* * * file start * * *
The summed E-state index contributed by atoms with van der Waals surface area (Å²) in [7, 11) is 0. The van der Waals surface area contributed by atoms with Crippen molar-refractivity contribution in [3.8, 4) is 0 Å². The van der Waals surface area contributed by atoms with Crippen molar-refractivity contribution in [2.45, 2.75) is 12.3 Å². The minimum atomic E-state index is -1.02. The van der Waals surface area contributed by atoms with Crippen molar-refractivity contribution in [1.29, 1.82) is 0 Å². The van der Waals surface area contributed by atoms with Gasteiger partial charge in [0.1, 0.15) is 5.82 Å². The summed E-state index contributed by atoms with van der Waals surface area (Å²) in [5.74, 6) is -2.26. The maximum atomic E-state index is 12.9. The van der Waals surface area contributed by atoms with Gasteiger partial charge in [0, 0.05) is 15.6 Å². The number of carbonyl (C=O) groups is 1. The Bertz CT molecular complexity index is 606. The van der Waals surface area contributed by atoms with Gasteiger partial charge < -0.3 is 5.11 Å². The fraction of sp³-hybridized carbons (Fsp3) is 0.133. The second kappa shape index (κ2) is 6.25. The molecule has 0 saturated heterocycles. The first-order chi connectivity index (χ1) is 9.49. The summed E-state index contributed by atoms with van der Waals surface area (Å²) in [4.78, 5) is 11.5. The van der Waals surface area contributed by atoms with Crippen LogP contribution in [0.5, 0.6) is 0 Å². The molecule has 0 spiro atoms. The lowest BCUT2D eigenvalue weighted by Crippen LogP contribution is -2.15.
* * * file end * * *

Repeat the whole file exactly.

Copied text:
The summed E-state index contributed by atoms with van der Waals surface area (Å²) in [7, 11) is 0. The van der Waals surface area contributed by atoms with Crippen molar-refractivity contribution in [3.8, 4) is 0 Å². The van der Waals surface area contributed by atoms with Crippen molar-refractivity contribution in [2.45, 2.75) is 12.3 Å². The minimum atomic E-state index is -1.02. The van der Waals surface area contributed by atoms with Crippen molar-refractivity contribution in [1.29, 1.82) is 0 Å². The van der Waals surface area contributed by atoms with Gasteiger partial charge in [0.1, 0.15) is 5.82 Å². The summed E-state index contributed by atoms with van der Waals surface area (Å²) in [5.74, 6) is -2.26. The maximum atomic E-state index is 12.9. The van der Waals surface area contributed by atoms with Gasteiger partial charge in [0, 0.05) is 15.6 Å². The number of carbonyl (C=O) groups is 1. The Bertz CT molecular complexity index is 606. The van der Waals surface area contributed by atoms with Gasteiger partial charge < -0.3 is 5.11 Å². The fraction of sp³-hybridized carbons (Fsp3) is 0.133. The second kappa shape index (κ2) is 6.25. The molecule has 0 saturated heterocycles. The first-order chi connectivity index (χ1) is 9.49. The summed E-state index contributed by atoms with van der Waals surface area (Å²) in [4.78, 5) is 11.5. The van der Waals surface area contributed by atoms with Crippen LogP contribution in [0.5, 0.6) is 0 Å². The molecule has 0 spiro atoms. The lowest BCUT2D eigenvalue weighted by Crippen LogP contribution is -2.15.